A Twelve year old at the ‘Shabbos park’ asks a group of boys if they want to play with him. He is rejected because because he has a slight behavioral disorder.
A third grader is threatened by a peer and is told that if he is tells anyone he will get his head put into a toilet.
A sixth grade girl walks out of a classroom and is rushed by classmates who start piling books into her empty backpack so that it will overfill and fall down, along with its’ owner.
A boy is shunned during recess and not allowed to play football with the other boys because he “doesn’t throw well”.
On the school bus home a child takes another child’s jacket, throws it on the ground and steps on it.
Bullying is a problem in any school. Even in our own day schools/cheders/yeshivas/girls-only-schools. It shows no bias regardless of the school’s hashkafa.
In our educational intitutions, where even three year olds learn about Rabbi Akiva and the mitzvah of Ve Ahavta Lera’eha Kamoha and six year olds understand that 24,000 students died because they didn’t show respect and kavod HaBre’os to each other, bullying has become an issue.
There are schools that have anti-bullying programs in place. Some school have their special committees to deal with the issue. The school my children attend even has an actual curriculum that starts before first grade and includes a list of required books for summer reading that deal with bullying.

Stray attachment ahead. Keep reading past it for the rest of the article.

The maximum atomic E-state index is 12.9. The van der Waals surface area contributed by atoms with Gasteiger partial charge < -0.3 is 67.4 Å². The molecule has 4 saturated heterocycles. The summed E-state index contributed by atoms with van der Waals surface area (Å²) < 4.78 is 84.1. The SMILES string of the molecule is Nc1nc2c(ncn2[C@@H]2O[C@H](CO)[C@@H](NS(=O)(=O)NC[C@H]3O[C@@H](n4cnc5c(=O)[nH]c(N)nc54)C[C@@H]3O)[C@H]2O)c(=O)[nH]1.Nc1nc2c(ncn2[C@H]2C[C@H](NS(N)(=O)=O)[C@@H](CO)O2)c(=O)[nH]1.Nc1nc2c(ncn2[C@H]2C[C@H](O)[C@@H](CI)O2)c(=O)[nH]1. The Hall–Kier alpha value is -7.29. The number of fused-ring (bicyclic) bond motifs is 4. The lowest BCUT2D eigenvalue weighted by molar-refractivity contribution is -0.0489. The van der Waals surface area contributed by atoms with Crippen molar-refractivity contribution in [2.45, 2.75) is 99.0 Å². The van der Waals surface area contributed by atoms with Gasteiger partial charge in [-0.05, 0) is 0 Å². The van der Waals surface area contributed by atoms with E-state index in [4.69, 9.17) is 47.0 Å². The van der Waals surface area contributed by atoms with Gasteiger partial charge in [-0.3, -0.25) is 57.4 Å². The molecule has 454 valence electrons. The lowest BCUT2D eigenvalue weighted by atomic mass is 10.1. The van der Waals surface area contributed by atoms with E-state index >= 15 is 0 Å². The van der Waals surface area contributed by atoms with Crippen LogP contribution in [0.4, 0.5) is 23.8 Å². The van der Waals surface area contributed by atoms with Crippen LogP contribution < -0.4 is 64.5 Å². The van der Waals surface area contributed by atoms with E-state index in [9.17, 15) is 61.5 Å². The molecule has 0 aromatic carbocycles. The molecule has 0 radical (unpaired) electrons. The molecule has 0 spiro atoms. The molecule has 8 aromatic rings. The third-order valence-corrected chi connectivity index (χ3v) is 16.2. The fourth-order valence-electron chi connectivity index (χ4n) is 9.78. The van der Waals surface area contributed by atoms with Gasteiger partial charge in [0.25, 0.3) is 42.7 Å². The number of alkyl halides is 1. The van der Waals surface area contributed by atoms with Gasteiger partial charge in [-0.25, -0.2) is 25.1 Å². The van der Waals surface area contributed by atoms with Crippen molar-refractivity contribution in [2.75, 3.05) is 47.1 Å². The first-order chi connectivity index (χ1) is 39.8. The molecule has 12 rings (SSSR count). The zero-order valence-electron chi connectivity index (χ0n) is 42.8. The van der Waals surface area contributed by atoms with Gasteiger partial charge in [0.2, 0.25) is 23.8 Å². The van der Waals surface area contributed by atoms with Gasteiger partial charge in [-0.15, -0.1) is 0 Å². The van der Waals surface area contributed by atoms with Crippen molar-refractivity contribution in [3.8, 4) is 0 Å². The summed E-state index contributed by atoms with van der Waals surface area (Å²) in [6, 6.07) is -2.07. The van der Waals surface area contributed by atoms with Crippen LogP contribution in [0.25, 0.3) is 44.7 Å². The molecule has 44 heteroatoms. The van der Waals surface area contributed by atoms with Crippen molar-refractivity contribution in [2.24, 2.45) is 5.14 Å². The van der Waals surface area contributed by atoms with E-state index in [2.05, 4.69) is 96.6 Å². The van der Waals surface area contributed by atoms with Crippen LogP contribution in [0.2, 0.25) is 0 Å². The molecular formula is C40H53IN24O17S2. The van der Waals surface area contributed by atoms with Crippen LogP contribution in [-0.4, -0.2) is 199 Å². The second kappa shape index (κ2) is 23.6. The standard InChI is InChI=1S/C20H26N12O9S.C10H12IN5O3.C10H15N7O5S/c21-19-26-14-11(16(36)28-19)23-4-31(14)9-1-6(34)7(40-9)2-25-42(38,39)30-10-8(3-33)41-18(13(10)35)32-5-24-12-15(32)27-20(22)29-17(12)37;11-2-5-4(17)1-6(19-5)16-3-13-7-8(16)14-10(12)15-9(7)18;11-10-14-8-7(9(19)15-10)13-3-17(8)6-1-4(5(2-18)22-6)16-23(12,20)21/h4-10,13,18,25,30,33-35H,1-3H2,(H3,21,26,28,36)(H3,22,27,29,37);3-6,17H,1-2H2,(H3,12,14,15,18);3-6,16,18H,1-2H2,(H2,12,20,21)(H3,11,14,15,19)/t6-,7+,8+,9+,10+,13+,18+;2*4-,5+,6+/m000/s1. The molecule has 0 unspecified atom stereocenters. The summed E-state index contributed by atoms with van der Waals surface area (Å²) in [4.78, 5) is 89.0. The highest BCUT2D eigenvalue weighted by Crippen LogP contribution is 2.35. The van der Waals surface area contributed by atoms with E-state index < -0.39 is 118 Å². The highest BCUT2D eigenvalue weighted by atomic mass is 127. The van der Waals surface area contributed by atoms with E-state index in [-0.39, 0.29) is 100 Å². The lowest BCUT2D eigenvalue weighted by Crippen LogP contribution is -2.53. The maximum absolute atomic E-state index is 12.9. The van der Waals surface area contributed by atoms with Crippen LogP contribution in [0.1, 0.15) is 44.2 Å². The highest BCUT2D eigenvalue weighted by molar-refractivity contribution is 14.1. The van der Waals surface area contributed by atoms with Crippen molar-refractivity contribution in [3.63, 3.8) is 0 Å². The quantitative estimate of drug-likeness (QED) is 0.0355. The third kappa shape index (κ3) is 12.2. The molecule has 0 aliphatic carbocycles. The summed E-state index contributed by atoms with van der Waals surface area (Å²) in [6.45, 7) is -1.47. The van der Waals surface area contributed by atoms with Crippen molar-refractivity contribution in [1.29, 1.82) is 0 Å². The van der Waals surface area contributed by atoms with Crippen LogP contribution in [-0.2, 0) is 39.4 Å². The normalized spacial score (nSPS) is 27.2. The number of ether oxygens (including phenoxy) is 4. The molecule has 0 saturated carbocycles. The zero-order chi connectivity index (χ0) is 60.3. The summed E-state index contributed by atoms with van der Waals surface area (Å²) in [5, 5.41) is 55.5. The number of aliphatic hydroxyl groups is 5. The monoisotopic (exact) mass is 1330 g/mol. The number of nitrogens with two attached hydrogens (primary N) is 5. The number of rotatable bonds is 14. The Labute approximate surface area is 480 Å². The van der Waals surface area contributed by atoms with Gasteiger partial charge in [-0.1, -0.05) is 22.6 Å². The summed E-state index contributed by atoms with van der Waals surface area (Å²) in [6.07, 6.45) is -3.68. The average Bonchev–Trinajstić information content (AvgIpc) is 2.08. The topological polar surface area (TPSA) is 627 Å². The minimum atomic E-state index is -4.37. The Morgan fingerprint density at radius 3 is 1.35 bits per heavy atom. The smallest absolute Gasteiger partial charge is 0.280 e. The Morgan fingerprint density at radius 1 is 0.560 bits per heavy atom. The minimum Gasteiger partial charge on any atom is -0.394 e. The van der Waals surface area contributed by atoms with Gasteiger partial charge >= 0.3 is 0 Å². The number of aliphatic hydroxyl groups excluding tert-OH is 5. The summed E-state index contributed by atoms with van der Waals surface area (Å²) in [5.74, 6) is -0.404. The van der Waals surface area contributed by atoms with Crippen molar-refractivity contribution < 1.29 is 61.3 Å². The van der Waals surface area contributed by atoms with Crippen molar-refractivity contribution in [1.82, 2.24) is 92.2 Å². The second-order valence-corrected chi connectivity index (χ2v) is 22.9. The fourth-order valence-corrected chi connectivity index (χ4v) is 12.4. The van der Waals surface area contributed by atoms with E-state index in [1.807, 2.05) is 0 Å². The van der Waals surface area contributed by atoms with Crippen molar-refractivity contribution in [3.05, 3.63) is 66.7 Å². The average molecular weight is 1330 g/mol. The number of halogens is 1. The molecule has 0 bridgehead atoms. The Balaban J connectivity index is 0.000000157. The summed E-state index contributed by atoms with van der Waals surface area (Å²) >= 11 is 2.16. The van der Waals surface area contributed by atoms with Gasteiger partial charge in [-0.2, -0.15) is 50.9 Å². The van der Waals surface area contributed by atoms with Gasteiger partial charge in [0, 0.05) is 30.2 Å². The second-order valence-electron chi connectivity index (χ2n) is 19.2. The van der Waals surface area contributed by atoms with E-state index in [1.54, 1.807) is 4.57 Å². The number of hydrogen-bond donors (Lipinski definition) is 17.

I didn’t attend a yeshiva until I was eighteen. I attended public schools and was not at all athletic or considered ‘gifted’. I was, until the end of eighth grade, rather nerdy. Then things changed. I started listening to some different music and adopted a particular style of dress. My hair went through different styles, shades, and lengths. The summer before eleventh grade I attended a summer program in Israel and returned Torah observant sporting a yarmulka and tzitzis.
For those prone to bullying, I certainly gave them ample opportunity. I was a great target. The only Torah observant teen in a midwestern city with a population of 350,000. I listened to everything but top 40 music, and dressed mostly in black. However, due to the ‘no tolerance’ policies in the schools I attended, I was never really bothered by anyone.
So I wonder, why is bullying an issue in our schools?
It can’t be solely because these bullies have parents who are bullies.
It can’t be solely because our schools are afraid to discipline bullies for fear of potentially turning the bully into an ‘at-risk child’.
It can’t be solely because kids today are never told “no”.
It can’t be solely because today chutzpa is about as common as the flu.
No, not solely, but I believe these are all factors. Like most really important issues, there are no easy answers or band-aid remedies.
Bullying is an impediment to the value of achdus that we hold in such high esteem.
If you have kids, talk with them. If you can get involved in your school, give it a try.
Don’t walk in front of me, I may not follow
Don’t walk behind me, I may not lead
Just walk beside me and be my friend
And together we will walk in the way of Hashem
While doing research for this post I came across a pretty interesting site called, Stop Bullying Now. Comments, suggestions, and solutions are welcome. Thanks for reading.